Just breathing, not blowing bubbles
It seems the world is hitting the panic button that a property bubble is forming that if left to its own devices could wreak devastation on an already fragile global economy.
In Australia the regulators are making headlines with warnings to the banks not to be lax with their lending requirements, along with comments in The Australian Financial Review by former Reserve Bank board member Bob Gregory that a property bubble "just seems to be inevitable".
It is a similar story in Britain with the Bank of England planning to meet as pressure mounts on it to look at what it can do to prevent a housing bubble emerging, and in China, where property prices have been soaring, the Chinese government is clamping down on speculative and investment driven property demand.
Such warnings are necessary in some countries, but Australia isn't there yet and when a few pertinent statistics are put into context then talk of a bubble starts to look sensationalist.
It prompted the Reserve Bank's assistant governor Malcolm Edey to step in and say such talk of bubbles in Australia was "alarmist". He said looking back over the past decade, house prices have risen at a rate "equivalent to or on average less than the growth of household incomes".
While it is true Australia has always been accused of having relatively high residential prices compared with the rest of the world, it is like comparing apples with oranges.
IBISWorld's Phil Ruthven put it well recently when he pointed out that 63 per cent of the nation's household assets, namely property, equipment and household durables, totals $8.4 trillion, and 12 per cent of our income goes to servicing the debt of $1.66 trillion (92 per cent of which is property mortgages). This is equivalent to a gearing of 20 per cent, which would be considered low if we were analysing a company.
It looks even less worrying when some of the statistics compiled by the country's biggest bank, Commonwealth Bank, are digested. In its annual results presentation it says mortgagee in possession represents 8 basis points of its portfolio balances, limited low doc lending is limited to 1.9 per cent of its total portfolio with stringent lending criteria and 80 per cent of customers pay in advance of their required monthly mortgage repayment.
In terms of debt servicing, figures compiled by Goldman Sachs indicate that in 2008, 13 per cent of household income was allocated to servicing mortgages, compared with less than 8 per cent in 2013.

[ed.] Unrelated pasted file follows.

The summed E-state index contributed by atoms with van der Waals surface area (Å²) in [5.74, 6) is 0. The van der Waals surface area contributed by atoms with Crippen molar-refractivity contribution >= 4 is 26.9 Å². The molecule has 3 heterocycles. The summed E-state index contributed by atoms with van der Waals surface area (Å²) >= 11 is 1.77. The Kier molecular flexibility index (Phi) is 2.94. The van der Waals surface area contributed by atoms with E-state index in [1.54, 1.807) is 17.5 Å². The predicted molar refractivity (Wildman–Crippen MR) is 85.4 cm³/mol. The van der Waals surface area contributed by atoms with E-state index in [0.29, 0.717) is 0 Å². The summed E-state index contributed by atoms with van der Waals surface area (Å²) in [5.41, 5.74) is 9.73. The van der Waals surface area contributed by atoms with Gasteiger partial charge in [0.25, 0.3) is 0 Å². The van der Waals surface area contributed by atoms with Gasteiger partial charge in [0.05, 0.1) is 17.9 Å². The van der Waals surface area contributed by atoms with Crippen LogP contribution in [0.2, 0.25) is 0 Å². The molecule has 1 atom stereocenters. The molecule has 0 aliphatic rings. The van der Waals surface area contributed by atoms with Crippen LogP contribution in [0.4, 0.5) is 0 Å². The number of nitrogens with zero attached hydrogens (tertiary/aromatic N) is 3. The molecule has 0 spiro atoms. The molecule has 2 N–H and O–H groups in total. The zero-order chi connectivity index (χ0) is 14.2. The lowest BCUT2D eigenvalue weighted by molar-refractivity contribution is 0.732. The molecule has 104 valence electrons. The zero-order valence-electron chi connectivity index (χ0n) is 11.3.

It seems the property bubble that is worrying a number of commentators in Australia is largely isolated to Sydney and Perth's metropolitan areas. It is there that auction clearance rates have been hitting 80 per cent for most of the year, while in Melbourne they recently hit 75 per cent.
If this ends up in a property boom due to low interest rates, then that isn't a bad thing if the debt can be serviced. Indeed, if it spills over into new housing starts, it will help the building and construction sector, which has recently seen a spike in company collapses at the small end of the market.
Figures from the ABS show that the weighted average established house prices across eight capital cities rose 2.4 per cent between the March 2013 and June 2013 quarters and 5.1 per cent between June 2012 and June 2013. In Sydney weighted average house prices rose 2.7 per cent in the quarter, compared with 2.4 per cent for Melbourne, 1.9 per cent for Brisbane, 0.3 per cent for Adelaide and 3.4 per cent for Perth.
But it is the forecasts that are making people nervous. SQM Research predicts "significant" price rises for Sydney of between 15 to 20 per cent.
"Low interest rates and an improvement in sentiment towards the national economy will further drive buyer interest in the national housing market," the research report says. But it says Sydney is a "beast unto itself" and says Canberra will record house price falls of between 1 per cent and 4 per cent, Melbourne will record price rises of between 4 per cent and 7 per cent.
A concern is that the rise in prices is largely investment-driven, with AFG Mortgage Index reporting in August that an unprecedented 49.5 per cent of all home loans processed in NSW were for investors, followed by Victoria at 36.7 per cent, 35.8 per cent in Queensland, 32.9 per cent in South Australia and 28.4 per cent in Western Australia.
With the surge in self-managed super funds to more than $500 billion, corporate regulator ASIC is concerned that some unsuspecting trustees will blow themselves up, given the growing number of property spruikers.
It is true that whenever there is a pot of money, crooks will descend, and retirement savings have always been prey. Self-managed super funds are merely the vehicle. Nevertheless it prompted the Reserve Bank to express concern that households might be building up too much debt by borrowing to buy property through SMSF.
The regulators have the power to crack down on the spruikers. Let's hope they do it soon.